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Topic: ATxmega (Read 5267 times) previous topic - next topic

I just totally bumped into this.  If a second gen arduino is in the works I would think of using these guys.
Higher resolution ADs and DAs on the chip sweet.  The higher pin counts might cause some board layout issues but the new functions are pretty cool.


http://www.atmel.com/products/AVR/default_xmega.asp
"Who left the fridge open?"
-Tugg Speedman
(Scorcher VI - Global Meltdown)

Cheater

Thats a seriously high end chip. I want one. ;D

4 DMA channels, 32mhz, onboard crypto.

Very nice. I dont think its designed for beginners though. ;)
Its more of a speed demon.

I had not read anything about them just ran across it yesterday.  
Yeah the on board crypto that is crazy but all the other stuff looks really neat.
From reading some of the press releases it does not seem like it is that complicated.

The ATMEGA64(100TQFP) is about $7.33 per 100
The Xmega64(100TQFP) is about 3.75 per 10k, I am guessing that the prices are almost the same, probably made in the same fab.

Only the large pin packages are available right now but it would be cool to take a look at one of the Xmega64 in the 44TQFP.

These chips have the same AVR core so  it will be interesting to see if these can be applied to the non-industrial community.
"Who left the fridge open?"
-Tugg Speedman
(Scorcher VI - Global Meltdown)

ckiick

Yeah, I got a little excited about this too, until I read some of the details.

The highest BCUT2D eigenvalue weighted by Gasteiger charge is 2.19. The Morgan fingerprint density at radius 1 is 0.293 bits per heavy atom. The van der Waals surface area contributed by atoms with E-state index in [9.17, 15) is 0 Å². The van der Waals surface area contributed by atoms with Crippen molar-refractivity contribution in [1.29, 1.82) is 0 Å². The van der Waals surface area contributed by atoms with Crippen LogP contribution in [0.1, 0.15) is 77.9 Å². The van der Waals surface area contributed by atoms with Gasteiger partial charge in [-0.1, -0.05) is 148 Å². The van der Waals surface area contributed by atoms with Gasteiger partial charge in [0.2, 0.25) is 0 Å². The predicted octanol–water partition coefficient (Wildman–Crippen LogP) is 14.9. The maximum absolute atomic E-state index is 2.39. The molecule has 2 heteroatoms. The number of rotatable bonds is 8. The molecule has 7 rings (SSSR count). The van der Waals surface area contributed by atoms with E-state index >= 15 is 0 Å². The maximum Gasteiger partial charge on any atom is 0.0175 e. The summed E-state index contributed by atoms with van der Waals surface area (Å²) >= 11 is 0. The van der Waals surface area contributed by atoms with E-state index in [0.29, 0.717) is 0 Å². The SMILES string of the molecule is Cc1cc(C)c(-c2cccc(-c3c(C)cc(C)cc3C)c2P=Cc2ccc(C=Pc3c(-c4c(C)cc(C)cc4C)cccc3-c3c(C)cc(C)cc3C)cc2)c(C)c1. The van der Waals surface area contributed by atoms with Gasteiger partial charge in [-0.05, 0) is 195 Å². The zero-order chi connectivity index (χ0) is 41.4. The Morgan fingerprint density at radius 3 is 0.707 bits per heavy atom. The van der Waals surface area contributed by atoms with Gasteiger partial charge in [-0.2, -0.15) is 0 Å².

The Xmegas are "low power" devices. Which means that they do not do TTL I/O.  So one of these could never be a drop in replacement for an arduino chip.  Sure, you could probably rig up a board that did voltage conversion between the Xmega and the exposed pins, but that would probably run your costs and complexity up to the point where it's no longer worth it.

I wish chip makers in general (and microcontroller makers in particular) would take a page from the FPGA world and separate the IO voltage from the chip supply voltage.  That would make them much more flexible.
Chris J. Kiick
Robot builder and all around geek.

AVRman

It is great to hear that they're continuing the AVR instruction set and have found a way to build it into a more powerful device. My only concern is when they will actually get these devices to silicon. I love playing with new stuff, but hate waiting for it  ;)

unsped

is there a concern they aren't going to? what alternatives would take over?

AVRman

I notice that they are quick to launch datasheets for chips that aren't ready for production yet. Take for example the AVR32 flash based devices. Very powerful, cool looking products, but you can't get em unless they're samples which is kind of a pain. 6 months after the datasheets were released, still nothing at the major suppliers.

Well, Atmel had kind of a rough year on the US stock market -everyone did. Not to say this has anything to do with it, but I remember it trading shares at $1USD

Cheater

Quote
I notice that they are quick to launch datasheets for chips that aren't ready for production yet. Take for example the AVR32 flash based devices. Very powerful, cool looking products, but you can't get em unless they're samples which is kind of a pain. 6 months after the datasheets were released, still nothing at the major suppliers.

Why would you start making big batches of chips before anyone has any use for them? :P
The samples are so products can be designed around the chips just in time for them to come in to production.

AVRman

I guess I'm just really impatient.  :)

torontogeek

Hi, I am new here, but have spent 30+ years designing hardware.

1.. ATxmega engineering samples are available to qualified users. So far it seems the only ones they have are ATxmega128A1, I have two due here today or tomorrow.